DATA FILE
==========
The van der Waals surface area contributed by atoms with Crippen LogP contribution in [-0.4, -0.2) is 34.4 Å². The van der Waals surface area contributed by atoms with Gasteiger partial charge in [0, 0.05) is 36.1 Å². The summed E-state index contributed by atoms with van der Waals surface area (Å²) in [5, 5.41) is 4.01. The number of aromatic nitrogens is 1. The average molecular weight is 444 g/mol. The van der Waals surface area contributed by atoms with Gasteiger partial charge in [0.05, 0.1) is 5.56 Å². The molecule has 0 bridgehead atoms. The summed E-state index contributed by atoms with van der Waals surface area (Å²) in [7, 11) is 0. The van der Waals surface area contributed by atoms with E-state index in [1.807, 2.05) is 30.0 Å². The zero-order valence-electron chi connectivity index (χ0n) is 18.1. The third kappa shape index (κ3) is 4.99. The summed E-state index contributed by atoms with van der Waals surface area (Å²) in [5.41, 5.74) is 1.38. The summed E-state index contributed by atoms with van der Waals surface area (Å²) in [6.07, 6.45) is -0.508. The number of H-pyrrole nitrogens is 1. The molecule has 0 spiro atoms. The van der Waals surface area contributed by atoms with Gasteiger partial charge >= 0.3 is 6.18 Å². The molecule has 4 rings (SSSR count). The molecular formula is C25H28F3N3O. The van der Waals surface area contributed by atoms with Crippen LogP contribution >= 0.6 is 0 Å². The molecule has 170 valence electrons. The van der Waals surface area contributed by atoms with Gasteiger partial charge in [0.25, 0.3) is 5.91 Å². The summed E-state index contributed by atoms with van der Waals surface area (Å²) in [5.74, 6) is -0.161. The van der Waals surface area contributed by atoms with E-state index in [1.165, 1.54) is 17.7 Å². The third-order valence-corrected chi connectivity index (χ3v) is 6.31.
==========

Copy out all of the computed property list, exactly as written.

The van der Waals surface area contributed by atoms with Crippen LogP contribution in [-0.4, -0.2) is 34.4 Å². The van der Waals surface area contributed by atoms with Gasteiger partial charge in [0, 0.05) is 36.1 Å². The summed E-state index contributed by atoms with van der Waals surface area (Å²) in [5, 5.41) is 4.01. The number of aromatic nitrogens is 1. The average molecular weight is 444 g/mol. The van der Waals surface area contributed by atoms with Gasteiger partial charge in [0.05, 0.1) is 5.56 Å². The molecule has 0 bridgehead atoms. The summed E-state index contributed by atoms with van der Waals surface area (Å²) in [7, 11) is 0. The van der Waals surface area contributed by atoms with E-state index in [1.807, 2.05) is 30.0 Å². The zero-order valence-electron chi connectivity index (χ0n) is 18.1. The third kappa shape index (κ3) is 4.99. The summed E-state index contributed by atoms with van der Waals surface area (Å²) in [5.41, 5.74) is 1.38. The summed E-state index contributed by atoms with van der Waals surface area (Å²) in [6.07, 6.45) is -0.508. The number of H-pyrrole nitrogens is 1. The molecule has 0 spiro atoms. The van der Waals surface area contributed by atoms with Gasteiger partial charge >= 0.3 is 6.18 Å². The molecule has 4 rings (SSSR count). The molecular formula is C25H28F3N3O. The van der Waals surface area contributed by atoms with Crippen LogP contribution >= 0.6 is 0 Å². The molecule has 170 valence electrons. The van der Waals surface area contributed by atoms with Gasteiger partial charge in [0.25, 0.3) is 5.91 Å². The summed E-state index contributed by atoms with van der Waals surface area (Å²) in [5.74, 6) is -0.161. The van der Waals surface area contributed by atoms with E-state index in [1.165, 1.54) is 17.7 Å². The third-order valence-corrected chi connectivity index (χ3v) is 6.31.